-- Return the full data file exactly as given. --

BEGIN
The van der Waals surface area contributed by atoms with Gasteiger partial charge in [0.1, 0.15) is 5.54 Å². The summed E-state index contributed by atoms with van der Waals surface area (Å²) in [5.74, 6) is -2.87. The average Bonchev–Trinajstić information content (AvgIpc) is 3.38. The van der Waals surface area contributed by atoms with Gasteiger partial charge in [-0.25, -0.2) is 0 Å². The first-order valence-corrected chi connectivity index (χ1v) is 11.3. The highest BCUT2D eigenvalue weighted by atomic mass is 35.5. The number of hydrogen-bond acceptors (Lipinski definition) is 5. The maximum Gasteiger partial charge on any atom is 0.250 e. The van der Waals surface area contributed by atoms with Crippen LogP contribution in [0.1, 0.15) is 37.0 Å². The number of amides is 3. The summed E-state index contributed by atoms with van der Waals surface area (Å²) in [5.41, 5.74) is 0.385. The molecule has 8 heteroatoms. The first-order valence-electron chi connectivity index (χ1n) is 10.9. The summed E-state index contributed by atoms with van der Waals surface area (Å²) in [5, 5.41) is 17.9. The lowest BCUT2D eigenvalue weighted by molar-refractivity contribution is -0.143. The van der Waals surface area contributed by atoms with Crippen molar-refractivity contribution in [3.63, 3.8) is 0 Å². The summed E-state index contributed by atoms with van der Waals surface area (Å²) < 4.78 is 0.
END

The van der Waals surface area contributed by atoms with Gasteiger partial charge in [0.1, 0.15) is 5.54 Å². The summed E-state index contributed by atoms with van der Waals surface area (Å²) in [5.74, 6) is -2.87. The average Bonchev–Trinajstić information content (AvgIpc) is 3.38. The van der Waals surface area contributed by atoms with Gasteiger partial charge in [-0.25, -0.2) is 0 Å². The first-order valence-corrected chi connectivity index (χ1v) is 11.3. The highest BCUT2D eigenvalue weighted by atomic mass is 35.5. The number of hydrogen-bond acceptors (Lipinski definition) is 5. The maximum Gasteiger partial charge on any atom is 0.250 e. The van der Waals surface area contributed by atoms with Crippen LogP contribution in [0.1, 0.15) is 37.0 Å². The number of amides is 3. The summed E-state index contributed by atoms with van der Waals surface area (Å²) in [5.41, 5.74) is 0.385. The molecule has 8 heteroatoms. The first-order valence-electron chi connectivity index (χ1n) is 10.9. The summed E-state index contributed by atoms with van der Waals surface area (Å²) in [5, 5.41) is 17.9. The lowest BCUT2D eigenvalue weighted by molar-refractivity contribution is -0.143. The van der Waals surface area contributed by atoms with Crippen molar-refractivity contribution in [3.63, 3.8) is 0 Å². The summed E-state index contributed by atoms with van der Waals surface area (Å²) < 4.78 is 0.